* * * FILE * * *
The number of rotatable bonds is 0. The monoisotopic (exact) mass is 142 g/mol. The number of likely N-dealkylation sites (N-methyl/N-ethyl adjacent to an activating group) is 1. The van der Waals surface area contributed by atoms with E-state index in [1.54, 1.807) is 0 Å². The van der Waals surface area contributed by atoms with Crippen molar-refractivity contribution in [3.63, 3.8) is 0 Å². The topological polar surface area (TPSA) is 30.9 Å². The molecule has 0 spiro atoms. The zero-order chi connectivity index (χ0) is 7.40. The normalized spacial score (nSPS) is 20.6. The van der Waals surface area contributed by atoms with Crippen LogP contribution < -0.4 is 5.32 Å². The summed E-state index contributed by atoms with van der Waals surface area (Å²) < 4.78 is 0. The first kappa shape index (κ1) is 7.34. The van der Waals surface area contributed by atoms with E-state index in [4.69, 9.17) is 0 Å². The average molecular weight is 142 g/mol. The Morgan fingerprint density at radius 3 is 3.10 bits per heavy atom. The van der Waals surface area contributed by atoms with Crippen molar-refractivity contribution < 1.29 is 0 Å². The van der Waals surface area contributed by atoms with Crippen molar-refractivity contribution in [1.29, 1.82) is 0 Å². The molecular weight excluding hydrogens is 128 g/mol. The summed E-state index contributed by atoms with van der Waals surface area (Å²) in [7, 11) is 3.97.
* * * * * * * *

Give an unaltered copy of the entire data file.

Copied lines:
The number of rotatable bonds is 0. The monoisotopic (exact) mass is 142 g/mol. The number of likely N-dealkylation sites (N-methyl/N-ethyl adjacent to an activating group) is 1. The van der Waals surface area contributed by atoms with E-state index in [1.54, 1.807) is 0 Å². The van der Waals surface area contributed by atoms with Crippen molar-refractivity contribution in [3.63, 3.8) is 0 Å². The topological polar surface area (TPSA) is 30.9 Å². The molecule has 0 spiro atoms. The zero-order chi connectivity index (χ0) is 7.40. The normalized spacial score (nSPS) is 20.6. The van der Waals surface area contributed by atoms with Crippen LogP contribution < -0.4 is 5.32 Å². The summed E-state index contributed by atoms with van der Waals surface area (Å²) < 4.78 is 0. The first kappa shape index (κ1) is 7.34. The van der Waals surface area contributed by atoms with E-state index in [4.69, 9.17) is 0 Å². The average molecular weight is 142 g/mol. The Morgan fingerprint density at radius 3 is 3.10 bits per heavy atom. The van der Waals surface area contributed by atoms with Crippen molar-refractivity contribution < 1.29 is 0 Å². The van der Waals surface area contributed by atoms with Crippen molar-refractivity contribution in [1.29, 1.82) is 0 Å². The molecular weight excluding hydrogens is 128 g/mol. The summed E-state index contributed by atoms with van der Waals surface area (Å²) in [7, 11) is 3.97.